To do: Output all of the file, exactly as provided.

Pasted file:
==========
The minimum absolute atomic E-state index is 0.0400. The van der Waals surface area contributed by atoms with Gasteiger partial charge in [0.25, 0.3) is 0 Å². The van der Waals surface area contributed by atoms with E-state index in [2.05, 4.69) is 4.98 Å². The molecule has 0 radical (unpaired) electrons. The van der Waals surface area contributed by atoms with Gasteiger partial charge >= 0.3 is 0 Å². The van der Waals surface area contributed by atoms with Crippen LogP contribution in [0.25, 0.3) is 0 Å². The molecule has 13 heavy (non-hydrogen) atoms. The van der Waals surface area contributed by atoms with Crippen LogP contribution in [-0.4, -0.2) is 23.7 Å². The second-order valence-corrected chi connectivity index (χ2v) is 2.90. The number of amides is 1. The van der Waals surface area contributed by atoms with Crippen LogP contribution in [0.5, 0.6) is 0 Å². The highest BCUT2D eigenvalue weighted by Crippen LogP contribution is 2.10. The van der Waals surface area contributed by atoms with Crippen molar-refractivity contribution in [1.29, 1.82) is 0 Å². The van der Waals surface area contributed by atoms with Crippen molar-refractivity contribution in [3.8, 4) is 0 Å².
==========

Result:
The minimum absolute atomic E-state index is 0.0400. The van der Waals surface area contributed by atoms with Gasteiger partial charge in [0.25, 0.3) is 0 Å². The van der Waals surface area contributed by atoms with E-state index in [2.05, 4.69) is 4.98 Å². The molecule has 0 radical (unpaired) electrons. The van der Waals surface area contributed by atoms with Gasteiger partial charge >= 0.3 is 0 Å². The van der Waals surface area contributed by atoms with Crippen LogP contribution in [0.25, 0.3) is 0 Å². The molecule has 13 heavy (non-hydrogen) atoms. The van der Waals surface area contributed by atoms with Crippen LogP contribution in [-0.4, -0.2) is 23.7 Å². The second-order valence-corrected chi connectivity index (χ2v) is 2.90. The number of amides is 1. The van der Waals surface area contributed by atoms with Crippen LogP contribution in [0.5, 0.6) is 0 Å². The highest BCUT2D eigenvalue weighted by Crippen LogP contribution is 2.10. The van der Waals surface area contributed by atoms with Crippen molar-refractivity contribution in [1.29, 1.82) is 0 Å². The van der Waals surface area contributed by atoms with Crippen molar-refractivity contribution in [3.8, 4) is 0 Å².